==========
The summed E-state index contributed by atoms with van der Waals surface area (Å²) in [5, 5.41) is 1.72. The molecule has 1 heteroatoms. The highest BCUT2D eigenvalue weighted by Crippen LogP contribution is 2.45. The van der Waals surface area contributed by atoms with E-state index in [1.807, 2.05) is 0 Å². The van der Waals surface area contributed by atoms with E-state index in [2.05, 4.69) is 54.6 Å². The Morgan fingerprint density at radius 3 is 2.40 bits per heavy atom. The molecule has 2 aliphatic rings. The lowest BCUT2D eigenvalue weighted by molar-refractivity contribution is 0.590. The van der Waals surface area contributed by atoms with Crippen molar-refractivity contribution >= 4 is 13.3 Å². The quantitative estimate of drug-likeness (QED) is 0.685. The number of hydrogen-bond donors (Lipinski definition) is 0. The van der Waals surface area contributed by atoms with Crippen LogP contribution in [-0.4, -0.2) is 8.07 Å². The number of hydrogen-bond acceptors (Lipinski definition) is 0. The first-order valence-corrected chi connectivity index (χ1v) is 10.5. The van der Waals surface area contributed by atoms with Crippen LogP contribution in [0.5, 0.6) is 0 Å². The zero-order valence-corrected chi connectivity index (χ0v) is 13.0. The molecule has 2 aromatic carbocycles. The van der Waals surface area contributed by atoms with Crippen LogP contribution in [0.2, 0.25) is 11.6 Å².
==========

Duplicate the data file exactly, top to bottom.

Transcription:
The summed E-state index contributed by atoms with van der Waals surface area (Å²) in [5, 5.41) is 1.72. The molecule has 1 heteroatoms. The highest BCUT2D eigenvalue weighted by Crippen LogP contribution is 2.45. The van der Waals surface area contributed by atoms with E-state index in [1.807, 2.05) is 0 Å². The van der Waals surface area contributed by atoms with E-state index in [2.05, 4.69) is 54.6 Å². The Morgan fingerprint density at radius 3 is 2.40 bits per heavy atom. The molecule has 2 aliphatic rings. The lowest BCUT2D eigenvalue weighted by molar-refractivity contribution is 0.590. The van der Waals surface area contributed by atoms with Crippen molar-refractivity contribution >= 4 is 13.3 Å². The quantitative estimate of drug-likeness (QED) is 0.685. The number of hydrogen-bond donors (Lipinski definition) is 0. The van der Waals surface area contributed by atoms with Crippen LogP contribution in [-0.4, -0.2) is 8.07 Å². The number of hydrogen-bond acceptors (Lipinski definition) is 0. The first-order valence-corrected chi connectivity index (χ1v) is 10.5. The van der Waals surface area contributed by atoms with Crippen LogP contribution in [0.5, 0.6) is 0 Å². The zero-order valence-corrected chi connectivity index (χ0v) is 13.0. The molecule has 2 aromatic carbocycles. The van der Waals surface area contributed by atoms with Crippen LogP contribution in [0.2, 0.25) is 11.6 Å².